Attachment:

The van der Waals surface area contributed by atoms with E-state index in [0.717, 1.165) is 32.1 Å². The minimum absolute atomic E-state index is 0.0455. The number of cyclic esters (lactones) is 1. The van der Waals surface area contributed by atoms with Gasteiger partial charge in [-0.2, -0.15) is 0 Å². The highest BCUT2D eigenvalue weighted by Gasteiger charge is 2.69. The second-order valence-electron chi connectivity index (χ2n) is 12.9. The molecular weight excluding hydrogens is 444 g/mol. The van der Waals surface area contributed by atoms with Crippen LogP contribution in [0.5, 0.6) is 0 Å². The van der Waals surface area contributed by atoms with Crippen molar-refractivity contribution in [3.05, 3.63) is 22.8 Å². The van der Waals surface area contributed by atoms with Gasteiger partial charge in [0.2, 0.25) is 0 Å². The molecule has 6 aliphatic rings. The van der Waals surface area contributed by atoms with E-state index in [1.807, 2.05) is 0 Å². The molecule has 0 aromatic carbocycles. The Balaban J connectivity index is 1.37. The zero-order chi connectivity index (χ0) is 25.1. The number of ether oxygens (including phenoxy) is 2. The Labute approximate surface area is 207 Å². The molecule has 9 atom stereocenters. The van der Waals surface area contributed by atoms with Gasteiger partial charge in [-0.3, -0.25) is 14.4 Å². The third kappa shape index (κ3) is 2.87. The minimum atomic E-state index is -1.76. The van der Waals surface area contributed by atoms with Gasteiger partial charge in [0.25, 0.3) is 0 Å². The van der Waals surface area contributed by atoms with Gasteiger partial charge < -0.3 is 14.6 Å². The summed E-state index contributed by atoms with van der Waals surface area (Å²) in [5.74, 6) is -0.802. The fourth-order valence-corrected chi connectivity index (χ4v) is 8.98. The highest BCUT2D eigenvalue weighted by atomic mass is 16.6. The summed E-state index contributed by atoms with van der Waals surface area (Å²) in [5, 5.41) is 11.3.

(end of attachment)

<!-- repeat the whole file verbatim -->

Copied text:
The van der Waals surface area contributed by atoms with E-state index in [0.717, 1.165) is 32.1 Å². The minimum absolute atomic E-state index is 0.0455. The number of cyclic esters (lactones) is 1. The van der Waals surface area contributed by atoms with Gasteiger partial charge in [-0.2, -0.15) is 0 Å². The highest BCUT2D eigenvalue weighted by Gasteiger charge is 2.69. The second-order valence-electron chi connectivity index (χ2n) is 12.9. The molecular weight excluding hydrogens is 444 g/mol. The van der Waals surface area contributed by atoms with Crippen LogP contribution in [0.5, 0.6) is 0 Å². The van der Waals surface area contributed by atoms with Crippen molar-refractivity contribution in [3.05, 3.63) is 22.8 Å². The van der Waals surface area contributed by atoms with Gasteiger partial charge in [0.2, 0.25) is 0 Å². The molecule has 6 aliphatic rings. The van der Waals surface area contributed by atoms with E-state index in [1.807, 2.05) is 0 Å². The molecule has 0 aromatic carbocycles. The Balaban J connectivity index is 1.37. The zero-order chi connectivity index (χ0) is 25.1. The number of ether oxygens (including phenoxy) is 2. The Labute approximate surface area is 207 Å². The molecule has 9 atom stereocenters. The van der Waals surface area contributed by atoms with Gasteiger partial charge in [-0.3, -0.25) is 14.4 Å². The third kappa shape index (κ3) is 2.87. The minimum atomic E-state index is -1.76. The van der Waals surface area contributed by atoms with Gasteiger partial charge in [0.25, 0.3) is 0 Å². The van der Waals surface area contributed by atoms with Gasteiger partial charge < -0.3 is 14.6 Å². The summed E-state index contributed by atoms with van der Waals surface area (Å²) in [5.74, 6) is -0.802. The fourth-order valence-corrected chi connectivity index (χ4v) is 8.98. The highest BCUT2D eigenvalue weighted by atomic mass is 16.6. The summed E-state index contributed by atoms with van der Waals surface area (Å²) in [5, 5.41) is 11.3.